12 March 2018

Nigeria: 164,715 Nigerians From N/E Taking Refuge in Chad, Niger, Cameroon

Over 164, 715 Nigerians from crisis prone areas in the north east are now refugees in Chad, Niger and Cameroun, a humanitarian organization, Social Welfare Network Initiative (SWNI) has said.

This was stated on Monday at a press conference by the organisation during a review of its programmes in the North East for 2018.

The group said the ongoing insurgency continues to increase population displacements, restrict income generating opportunities, limit trade flows and escalate food prices in the north east.

While calling on the support of donor agencies and humanitarian groups, it urged the government to ensure the safety of humanitarian workers across the country.

"With close to 71 per cent (US$743 million out of $1.05 billion) of the 2017 Humanitarian Response Plan (HRP) funding requirements received before year-end, the humanitarian response in Nigeria was one of the world's best funded in 2017," it said adding that a critical gap still remained in the funding of the Response and Recovery Planning sector.

The gap, it said, hampered the humanitarian agencies ability to deliver comprehensive livelihood support to affected people and limited early recovery work across the north east.

The group said an estimated three million people are in need of humanitarian assistance, residing in inaccessible areas of Borno State.

It further said, "2.2 million IDPs (352,840 households) were identified in a displacement tracking matrix (DTM) IX report of April 2016 carried out by IOM in12 states (Adamawa, Bauchi, Benue, Borno, Gombe, Kaduna, Kano, Nasarawa, Plateau, Taraba, Yobe, and Zamfara) and the FCT,"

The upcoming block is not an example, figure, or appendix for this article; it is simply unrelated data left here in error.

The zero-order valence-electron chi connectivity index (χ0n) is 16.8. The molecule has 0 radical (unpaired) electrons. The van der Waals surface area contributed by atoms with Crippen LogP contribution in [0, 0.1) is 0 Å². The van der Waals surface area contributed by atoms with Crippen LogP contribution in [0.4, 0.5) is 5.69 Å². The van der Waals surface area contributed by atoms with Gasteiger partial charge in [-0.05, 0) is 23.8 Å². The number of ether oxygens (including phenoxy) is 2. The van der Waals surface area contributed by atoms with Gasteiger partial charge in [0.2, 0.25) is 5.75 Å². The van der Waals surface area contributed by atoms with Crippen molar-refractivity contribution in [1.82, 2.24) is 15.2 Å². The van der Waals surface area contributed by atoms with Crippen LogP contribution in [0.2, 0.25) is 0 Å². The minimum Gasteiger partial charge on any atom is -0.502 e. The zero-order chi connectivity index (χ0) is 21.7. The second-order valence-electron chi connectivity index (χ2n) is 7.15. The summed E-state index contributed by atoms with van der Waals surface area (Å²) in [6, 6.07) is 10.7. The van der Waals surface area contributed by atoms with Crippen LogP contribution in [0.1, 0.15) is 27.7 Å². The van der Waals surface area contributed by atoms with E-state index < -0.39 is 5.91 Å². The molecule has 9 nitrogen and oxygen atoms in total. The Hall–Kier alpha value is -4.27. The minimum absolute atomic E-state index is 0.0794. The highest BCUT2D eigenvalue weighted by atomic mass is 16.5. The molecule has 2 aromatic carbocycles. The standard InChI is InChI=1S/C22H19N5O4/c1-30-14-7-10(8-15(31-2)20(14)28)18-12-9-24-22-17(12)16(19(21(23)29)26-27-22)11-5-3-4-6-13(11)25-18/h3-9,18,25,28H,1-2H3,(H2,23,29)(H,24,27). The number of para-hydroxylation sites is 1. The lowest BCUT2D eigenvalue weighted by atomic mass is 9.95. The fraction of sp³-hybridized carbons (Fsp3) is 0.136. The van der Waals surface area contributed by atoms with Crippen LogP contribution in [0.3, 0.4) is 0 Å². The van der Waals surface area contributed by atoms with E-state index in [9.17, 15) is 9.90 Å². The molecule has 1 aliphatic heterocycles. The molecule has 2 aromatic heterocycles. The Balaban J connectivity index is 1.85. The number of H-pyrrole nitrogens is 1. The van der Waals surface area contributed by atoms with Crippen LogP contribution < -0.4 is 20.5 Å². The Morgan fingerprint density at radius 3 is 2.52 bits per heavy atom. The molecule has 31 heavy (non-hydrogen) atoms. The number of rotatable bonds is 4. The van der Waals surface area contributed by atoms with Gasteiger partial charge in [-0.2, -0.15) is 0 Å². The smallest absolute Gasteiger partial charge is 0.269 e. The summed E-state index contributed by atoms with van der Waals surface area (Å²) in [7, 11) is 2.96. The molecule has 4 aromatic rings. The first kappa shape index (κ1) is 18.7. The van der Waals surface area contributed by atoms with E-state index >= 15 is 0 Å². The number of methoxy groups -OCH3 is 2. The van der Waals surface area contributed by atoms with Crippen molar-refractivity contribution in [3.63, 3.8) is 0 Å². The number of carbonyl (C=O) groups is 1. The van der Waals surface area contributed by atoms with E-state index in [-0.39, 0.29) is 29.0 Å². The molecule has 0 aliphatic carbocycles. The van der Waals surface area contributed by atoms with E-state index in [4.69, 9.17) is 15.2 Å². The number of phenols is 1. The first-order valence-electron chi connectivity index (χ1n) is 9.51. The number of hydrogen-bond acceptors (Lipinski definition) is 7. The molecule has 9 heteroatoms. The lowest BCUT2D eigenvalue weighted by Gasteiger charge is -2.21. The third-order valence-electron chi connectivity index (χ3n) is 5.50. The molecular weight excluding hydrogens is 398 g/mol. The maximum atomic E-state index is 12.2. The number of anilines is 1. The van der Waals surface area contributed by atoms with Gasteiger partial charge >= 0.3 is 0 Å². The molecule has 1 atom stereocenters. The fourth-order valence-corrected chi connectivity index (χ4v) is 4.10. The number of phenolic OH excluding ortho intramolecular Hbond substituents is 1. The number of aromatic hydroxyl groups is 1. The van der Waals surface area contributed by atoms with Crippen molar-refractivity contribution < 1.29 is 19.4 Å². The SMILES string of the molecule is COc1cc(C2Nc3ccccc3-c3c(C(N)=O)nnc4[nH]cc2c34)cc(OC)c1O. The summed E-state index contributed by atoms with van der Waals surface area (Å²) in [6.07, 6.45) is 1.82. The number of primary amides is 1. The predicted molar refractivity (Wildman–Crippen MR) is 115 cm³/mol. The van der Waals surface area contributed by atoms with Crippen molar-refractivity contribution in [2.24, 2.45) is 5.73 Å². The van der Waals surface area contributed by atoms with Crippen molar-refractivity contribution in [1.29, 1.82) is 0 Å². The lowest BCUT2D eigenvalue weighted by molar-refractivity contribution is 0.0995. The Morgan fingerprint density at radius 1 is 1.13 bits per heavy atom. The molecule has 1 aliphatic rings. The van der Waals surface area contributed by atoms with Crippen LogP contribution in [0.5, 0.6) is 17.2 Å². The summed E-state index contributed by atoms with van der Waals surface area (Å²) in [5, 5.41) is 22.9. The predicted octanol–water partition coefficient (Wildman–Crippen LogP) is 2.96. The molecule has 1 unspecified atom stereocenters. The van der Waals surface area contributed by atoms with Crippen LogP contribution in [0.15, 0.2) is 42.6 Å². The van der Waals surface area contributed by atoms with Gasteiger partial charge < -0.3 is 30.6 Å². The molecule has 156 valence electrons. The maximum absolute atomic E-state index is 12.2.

The group said since October 2017 large-scale displacement took place in Borno and northern Adamawa leading to the influxes of internally displaced persons in Pulka, Gwoza, Ngala, Monguno and other communities.

"In just three months, 28, 000 people fled these areas and other locations for various reasons including voluntary relocation, insecurity and poor living conditions," it stated.

It said the surge in migration to camps had led to shortage of food, water, shelter, blankets, clothes and medical needs in the camps.

"Host communities are also extremely vulnerable. These newly displaced populations report that many more families remain in areas inaccessible to humanitarian workers, and additional displacements from these areas are expected in the coming weeks," it said.

The group said though food security has slightly improved in population centres across the north east, conflict continues to limit the amount the land under cultivation with 2.6 million currently severely food insecure and 3.7 million expected to face critical levels of food insecurity during the upcoming lean season (June through September).

It said among its goal for 2018 is to distribute micro-nutrient based food and general food items to 715 displaced households and a total of 5,000 IDPs.

The group plans to treat identified malnourished children according to standard protocol and improve the nutritional status of the 2,000 IDPs under five children using Vitamin A Supplement and Albendazole - Deworming treatment.


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